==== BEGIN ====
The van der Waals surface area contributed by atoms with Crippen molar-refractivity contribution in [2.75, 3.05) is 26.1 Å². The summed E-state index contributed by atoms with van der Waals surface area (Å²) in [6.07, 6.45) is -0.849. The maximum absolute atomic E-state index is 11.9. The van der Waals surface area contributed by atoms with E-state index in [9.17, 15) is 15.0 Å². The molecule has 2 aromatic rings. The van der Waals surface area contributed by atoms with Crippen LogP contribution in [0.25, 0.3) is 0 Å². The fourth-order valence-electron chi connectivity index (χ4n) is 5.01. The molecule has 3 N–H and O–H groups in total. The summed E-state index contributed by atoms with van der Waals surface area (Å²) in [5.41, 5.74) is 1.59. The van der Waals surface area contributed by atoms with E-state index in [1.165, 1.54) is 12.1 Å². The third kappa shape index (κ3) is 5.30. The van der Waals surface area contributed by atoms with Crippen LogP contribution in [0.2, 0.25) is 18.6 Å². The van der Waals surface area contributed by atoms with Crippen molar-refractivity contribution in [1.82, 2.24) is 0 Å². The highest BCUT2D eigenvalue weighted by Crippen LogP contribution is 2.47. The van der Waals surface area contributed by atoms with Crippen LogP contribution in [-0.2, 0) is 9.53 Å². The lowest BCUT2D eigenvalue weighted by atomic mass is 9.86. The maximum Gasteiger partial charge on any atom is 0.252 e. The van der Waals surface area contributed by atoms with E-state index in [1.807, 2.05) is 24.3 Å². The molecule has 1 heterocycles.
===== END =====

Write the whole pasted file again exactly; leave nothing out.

The van der Waals surface area contributed by atoms with Crippen molar-refractivity contribution in [2.75, 3.05) is 26.1 Å². The summed E-state index contributed by atoms with van der Waals surface area (Å²) in [6.07, 6.45) is -0.849. The maximum absolute atomic E-state index is 11.9. The van der Waals surface area contributed by atoms with E-state index in [9.17, 15) is 15.0 Å². The molecule has 2 aromatic rings. The van der Waals surface area contributed by atoms with Crippen LogP contribution in [0.25, 0.3) is 0 Å². The fourth-order valence-electron chi connectivity index (χ4n) is 5.01. The molecule has 3 N–H and O–H groups in total. The summed E-state index contributed by atoms with van der Waals surface area (Å²) in [5.41, 5.74) is 1.59. The van der Waals surface area contributed by atoms with E-state index in [1.165, 1.54) is 12.1 Å². The third kappa shape index (κ3) is 5.30. The van der Waals surface area contributed by atoms with Crippen LogP contribution in [0.2, 0.25) is 18.6 Å². The van der Waals surface area contributed by atoms with Crippen molar-refractivity contribution in [1.82, 2.24) is 0 Å². The highest BCUT2D eigenvalue weighted by Crippen LogP contribution is 2.47. The van der Waals surface area contributed by atoms with Crippen LogP contribution in [-0.2, 0) is 9.53 Å². The lowest BCUT2D eigenvalue weighted by atomic mass is 9.86. The maximum Gasteiger partial charge on any atom is 0.252 e. The van der Waals surface area contributed by atoms with E-state index in [1.807, 2.05) is 24.3 Å². The molecule has 1 heterocycles.